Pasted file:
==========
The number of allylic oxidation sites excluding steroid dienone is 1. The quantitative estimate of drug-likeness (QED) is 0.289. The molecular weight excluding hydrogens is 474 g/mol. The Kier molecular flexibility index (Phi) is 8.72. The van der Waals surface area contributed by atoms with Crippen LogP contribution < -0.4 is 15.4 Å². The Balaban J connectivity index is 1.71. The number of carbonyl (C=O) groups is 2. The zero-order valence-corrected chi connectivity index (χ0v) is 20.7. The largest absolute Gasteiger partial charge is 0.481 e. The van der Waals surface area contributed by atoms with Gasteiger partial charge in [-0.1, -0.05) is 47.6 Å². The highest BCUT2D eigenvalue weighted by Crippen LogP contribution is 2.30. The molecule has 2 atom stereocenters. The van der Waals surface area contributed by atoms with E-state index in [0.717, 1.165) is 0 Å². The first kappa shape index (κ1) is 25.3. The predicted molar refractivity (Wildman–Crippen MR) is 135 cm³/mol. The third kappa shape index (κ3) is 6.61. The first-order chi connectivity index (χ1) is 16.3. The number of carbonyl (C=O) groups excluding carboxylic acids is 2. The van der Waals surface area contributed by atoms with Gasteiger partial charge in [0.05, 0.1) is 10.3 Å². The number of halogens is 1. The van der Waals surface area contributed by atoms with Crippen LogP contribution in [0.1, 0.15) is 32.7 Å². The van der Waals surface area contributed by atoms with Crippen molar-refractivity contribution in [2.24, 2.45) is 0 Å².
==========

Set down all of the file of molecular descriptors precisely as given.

The number of allylic oxidation sites excluding steroid dienone is 1. The quantitative estimate of drug-likeness (QED) is 0.289. The molecular weight excluding hydrogens is 474 g/mol. The Kier molecular flexibility index (Phi) is 8.72. The van der Waals surface area contributed by atoms with Crippen LogP contribution < -0.4 is 15.4 Å². The Balaban J connectivity index is 1.71. The number of carbonyl (C=O) groups is 2. The zero-order valence-corrected chi connectivity index (χ0v) is 20.7. The largest absolute Gasteiger partial charge is 0.481 e. The van der Waals surface area contributed by atoms with Gasteiger partial charge in [-0.1, -0.05) is 47.6 Å². The highest BCUT2D eigenvalue weighted by Crippen LogP contribution is 2.30. The molecule has 2 atom stereocenters. The van der Waals surface area contributed by atoms with E-state index in [0.717, 1.165) is 0 Å². The first kappa shape index (κ1) is 25.3. The predicted molar refractivity (Wildman–Crippen MR) is 135 cm³/mol. The third kappa shape index (κ3) is 6.61. The first-order chi connectivity index (χ1) is 16.3. The number of carbonyl (C=O) groups excluding carboxylic acids is 2. The van der Waals surface area contributed by atoms with Gasteiger partial charge in [0.05, 0.1) is 10.3 Å². The number of halogens is 1. The van der Waals surface area contributed by atoms with Crippen LogP contribution in [0.1, 0.15) is 32.7 Å². The van der Waals surface area contributed by atoms with Crippen molar-refractivity contribution in [2.24, 2.45) is 0 Å².